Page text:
Maryland residents who work in the mining industry may be familiar with the importance of on-the-job safety, but they may wonder how effective safety practices are. Since the Mining Safety and Health Administration was established in 1978, the number of deaths has consistently fallen. That year's deaths totaled 242, and the number in 2015 totaled 28, a decrease of nearly 90 percent over the 37-year period.
Employers that do not take adequate precautions to guard against winter hazards may experience more workplace injuries. Maintaining workplace safety requires different precautions during the winter, when many retail businesses in Maryland see a sharp increase in their rate of online sales as well as in-store customer traffic. As a result, conditions on store and warehouse floors often deteriorate. Businesses can prevent accidents by investing in basic winter safety equipment and strategies, including the practice of implementing pallet-racking inspections to ensure that proper procedures are being followed.
Construction work is one of the most dangerous types of jobs people do in Maryland. Because of the potential hazards involved, there are federal and state safety regulations in place to help make construction sites safer for workers and minimize the risk of accidents.
In Maryland and the rest of the U.S., the leading cause of death in the construction industry is falls. In 2014, about 40 percent of construction worker deaths were caused by a fall.
According to a Maryland occupational vibration consultant, approximately 2 million U.S. workers are exposed to hand-arm vibration hazards on the job each year. As many as 50 percent of them will develop a condition known as hand-arm vibration syndrome, or HAVS.
Many Maryland employers rely on temporary workers to fill important roles during employee vacations, family leave periods, and seasons of heavy activity. However, workplace injuries involving these temporary employees can be confusing due to the fact that both the employer and the temporary agency are involved with an individual's work activities. OSHA has provided recent clarification on the issue to assist those responsible for reporting injuries and recording details.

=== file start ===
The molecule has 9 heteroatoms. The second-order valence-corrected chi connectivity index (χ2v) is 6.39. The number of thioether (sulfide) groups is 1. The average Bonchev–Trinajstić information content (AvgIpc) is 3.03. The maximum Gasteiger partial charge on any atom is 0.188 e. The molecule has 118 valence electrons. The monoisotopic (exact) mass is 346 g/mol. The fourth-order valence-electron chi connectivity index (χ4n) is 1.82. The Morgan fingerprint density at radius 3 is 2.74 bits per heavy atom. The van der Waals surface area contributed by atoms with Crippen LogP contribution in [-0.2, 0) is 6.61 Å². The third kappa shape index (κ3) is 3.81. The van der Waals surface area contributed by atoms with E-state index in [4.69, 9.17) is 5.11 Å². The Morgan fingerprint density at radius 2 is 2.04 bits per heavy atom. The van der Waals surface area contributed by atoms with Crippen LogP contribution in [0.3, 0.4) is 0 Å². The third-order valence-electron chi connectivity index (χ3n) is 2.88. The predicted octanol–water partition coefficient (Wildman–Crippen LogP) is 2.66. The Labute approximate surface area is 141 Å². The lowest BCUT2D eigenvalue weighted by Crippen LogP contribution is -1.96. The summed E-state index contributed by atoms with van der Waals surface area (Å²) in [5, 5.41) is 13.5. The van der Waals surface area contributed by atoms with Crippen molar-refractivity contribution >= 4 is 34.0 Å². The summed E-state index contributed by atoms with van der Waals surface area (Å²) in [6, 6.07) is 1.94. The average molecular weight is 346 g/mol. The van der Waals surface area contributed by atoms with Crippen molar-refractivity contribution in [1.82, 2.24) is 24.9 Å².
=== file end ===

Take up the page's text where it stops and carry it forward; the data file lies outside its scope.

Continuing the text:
The federal Occupational Safety and Health Administration focused its attention on the conditions found in inpatient health care facilities when it recently issued a compliance memo to OSHA regional offices and state plans. Titled 'Inspection Guidance for Inpatient Healthcare Settings," the June 2015 memo requires compliance staff in Maryland and around the country to make targeted inspections of this industry's employers that have high incident rates of work-related illnesses and injuries.
Maryland workers who are employed at manufacturing or processing facilities may be at risk of being injured or killed in an accident caused by combustible dust. Many different materials can become explosive when finely divided into dust, and some substances that are difficult to burn may still become extremely volatile when in particles small enough to hang in the air. Explosions involving combustible dust are often catastrophic and occur without warning, and they have been known to reduce workplaces to rubble. In 2008, an exploding cloud of sugar dust killed 14 workers in Georgia.
If a farm worker is struck by machinery or by livestock, it could lead to serious injury or death. Therefore, those under the age of 16 may be prohibited by child labor laws from using certain machinery or handling certain types of chemicals. In some cases, state laws may place additional restrictions on top of those imposed by federal law. Regardless of an employee's age, employers should adopt a safety first attitude to reduce the risk of a farm accident.
Workers in Maryland who are injured on the job are required to file their claims for workers' compensation within the two-year statute of limitations. In New Jersey, which has the same statutory period, a man who is attempting to collect on a workers' compensation claim after working for a decade at McDonald's is struggling to demonstrate that his torn rotator cuff is the result of an earlier injury caused by his work at the company.